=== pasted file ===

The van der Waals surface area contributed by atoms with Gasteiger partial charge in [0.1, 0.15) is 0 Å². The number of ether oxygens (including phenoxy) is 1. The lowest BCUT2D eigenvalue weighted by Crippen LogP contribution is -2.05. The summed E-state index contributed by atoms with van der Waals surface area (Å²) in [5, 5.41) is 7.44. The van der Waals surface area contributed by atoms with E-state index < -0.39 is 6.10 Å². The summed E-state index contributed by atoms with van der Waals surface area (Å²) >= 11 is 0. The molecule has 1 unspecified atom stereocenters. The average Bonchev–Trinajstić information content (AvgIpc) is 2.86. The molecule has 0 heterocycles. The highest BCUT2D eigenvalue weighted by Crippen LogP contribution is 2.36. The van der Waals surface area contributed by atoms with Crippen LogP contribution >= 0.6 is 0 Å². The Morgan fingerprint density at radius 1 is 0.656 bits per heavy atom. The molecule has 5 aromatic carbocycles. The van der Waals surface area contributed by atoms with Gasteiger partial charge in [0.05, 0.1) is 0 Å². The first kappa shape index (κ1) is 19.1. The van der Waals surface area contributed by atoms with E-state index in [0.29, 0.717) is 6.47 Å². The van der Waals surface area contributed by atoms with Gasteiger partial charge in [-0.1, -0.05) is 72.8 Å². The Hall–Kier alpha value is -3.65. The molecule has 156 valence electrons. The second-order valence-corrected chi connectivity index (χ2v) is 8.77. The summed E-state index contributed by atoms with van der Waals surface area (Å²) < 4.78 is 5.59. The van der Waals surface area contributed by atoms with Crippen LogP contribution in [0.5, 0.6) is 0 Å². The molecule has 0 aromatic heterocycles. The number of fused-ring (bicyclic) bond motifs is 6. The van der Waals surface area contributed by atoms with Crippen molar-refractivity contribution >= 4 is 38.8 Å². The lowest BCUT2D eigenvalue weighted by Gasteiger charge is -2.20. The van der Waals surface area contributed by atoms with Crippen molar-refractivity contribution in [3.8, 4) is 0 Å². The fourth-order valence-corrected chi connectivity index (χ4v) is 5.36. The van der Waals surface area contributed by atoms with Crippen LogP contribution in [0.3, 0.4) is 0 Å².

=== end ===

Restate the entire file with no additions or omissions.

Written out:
The van der Waals surface area contributed by atoms with Gasteiger partial charge in [0.1, 0.15) is 0 Å². The number of ether oxygens (including phenoxy) is 1. The lowest BCUT2D eigenvalue weighted by Crippen LogP contribution is -2.05. The summed E-state index contributed by atoms with van der Waals surface area (Å²) in [5, 5.41) is 7.44. The van der Waals surface area contributed by atoms with E-state index < -0.39 is 6.10 Å². The summed E-state index contributed by atoms with van der Waals surface area (Å²) >= 11 is 0. The molecule has 1 unspecified atom stereocenters. The average Bonchev–Trinajstić information content (AvgIpc) is 2.86. The molecule has 0 heterocycles. The highest BCUT2D eigenvalue weighted by Crippen LogP contribution is 2.36. The van der Waals surface area contributed by atoms with Crippen LogP contribution >= 0.6 is 0 Å². The Morgan fingerprint density at radius 1 is 0.656 bits per heavy atom. The molecule has 5 aromatic carbocycles. The van der Waals surface area contributed by atoms with Gasteiger partial charge in [0.05, 0.1) is 0 Å². The first kappa shape index (κ1) is 19.1. The van der Waals surface area contributed by atoms with E-state index in [0.29, 0.717) is 6.47 Å². The van der Waals surface area contributed by atoms with Gasteiger partial charge in [-0.1, -0.05) is 72.8 Å². The Hall–Kier alpha value is -3.65. The molecule has 156 valence electrons. The second-order valence-corrected chi connectivity index (χ2v) is 8.77. The summed E-state index contributed by atoms with van der Waals surface area (Å²) < 4.78 is 5.59. The van der Waals surface area contributed by atoms with Crippen LogP contribution in [0.5, 0.6) is 0 Å². The molecule has 0 aromatic heterocycles. The number of fused-ring (bicyclic) bond motifs is 6. The van der Waals surface area contributed by atoms with Crippen molar-refractivity contribution >= 4 is 38.8 Å². The lowest BCUT2D eigenvalue weighted by Gasteiger charge is -2.20. The van der Waals surface area contributed by atoms with Crippen molar-refractivity contribution in [3.8, 4) is 0 Å². The fourth-order valence-corrected chi connectivity index (χ4v) is 5.36. The van der Waals surface area contributed by atoms with Crippen LogP contribution in [0.3, 0.4) is 0 Å².